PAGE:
A SOUTH COUNTRY SONG
And the men that were boys when I was a boy Walking along with me.
The men that live in North England
I saw them for a day : Their hearts are set upon the waste fells,
Their skies are fast and grey : From their castle-walls a man may see
The mountains far away.
The men that live in West England
They see the Severn strong, A-rolling on rough water brown
Light aspen leaves along. They have the secret of the Rocks,
And the oldest kind of song.
But the men that live in the South Country
Are the kindest and most wise, They get their laughter from the loud surf,
And the faith in their happy eyes Comes surely from our Sister the Spring,
When over the sea she flies ; The violets suddenly bloom at her feet,
She blesses us with surprise.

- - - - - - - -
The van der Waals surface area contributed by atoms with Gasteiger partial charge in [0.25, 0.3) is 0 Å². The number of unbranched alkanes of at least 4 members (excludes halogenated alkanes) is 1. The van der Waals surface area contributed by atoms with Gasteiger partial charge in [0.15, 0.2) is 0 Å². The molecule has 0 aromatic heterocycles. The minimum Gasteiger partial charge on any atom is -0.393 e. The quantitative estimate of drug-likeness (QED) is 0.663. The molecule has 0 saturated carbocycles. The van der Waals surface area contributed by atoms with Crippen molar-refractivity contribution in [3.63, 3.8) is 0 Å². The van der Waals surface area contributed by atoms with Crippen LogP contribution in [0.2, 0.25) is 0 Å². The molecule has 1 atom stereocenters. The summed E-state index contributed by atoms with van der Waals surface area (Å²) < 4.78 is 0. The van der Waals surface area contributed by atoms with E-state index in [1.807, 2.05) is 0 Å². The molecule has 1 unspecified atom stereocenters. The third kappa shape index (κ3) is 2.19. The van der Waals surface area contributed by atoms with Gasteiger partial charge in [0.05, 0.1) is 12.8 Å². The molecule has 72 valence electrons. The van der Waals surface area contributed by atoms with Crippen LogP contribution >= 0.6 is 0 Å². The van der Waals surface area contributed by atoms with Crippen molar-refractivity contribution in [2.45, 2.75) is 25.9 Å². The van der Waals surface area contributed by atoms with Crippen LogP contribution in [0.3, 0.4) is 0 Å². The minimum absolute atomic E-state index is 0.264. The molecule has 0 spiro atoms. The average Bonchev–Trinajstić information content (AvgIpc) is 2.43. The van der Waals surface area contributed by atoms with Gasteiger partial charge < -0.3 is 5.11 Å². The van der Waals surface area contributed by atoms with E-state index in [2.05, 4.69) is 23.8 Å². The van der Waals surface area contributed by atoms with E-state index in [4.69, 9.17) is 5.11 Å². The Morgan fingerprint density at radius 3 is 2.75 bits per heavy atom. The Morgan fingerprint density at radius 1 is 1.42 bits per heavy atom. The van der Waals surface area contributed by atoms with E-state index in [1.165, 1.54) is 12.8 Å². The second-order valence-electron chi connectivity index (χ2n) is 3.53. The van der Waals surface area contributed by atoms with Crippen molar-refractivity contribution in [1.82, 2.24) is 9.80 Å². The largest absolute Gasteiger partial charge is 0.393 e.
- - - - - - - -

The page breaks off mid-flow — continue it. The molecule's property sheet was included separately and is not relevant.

I never get between the pines,
But I smell the Sussex air, Nor I never come on a belt of sand
But my home is there ; And along the sky the line of the Downs
So noble and so bare.
A lost thing could I never find,
Nor a broken thing mend ; And I fear I shall be all alone
When I get towards the end. Who will there be to comfort me,
Or who will be my friend ?
I will gather and carefully make my friends Of the men of the Sussex Weald,
They watch the stars from silent folds, They stiffly plough the field.
By them and the God of the South Country My poor soul shall be healed.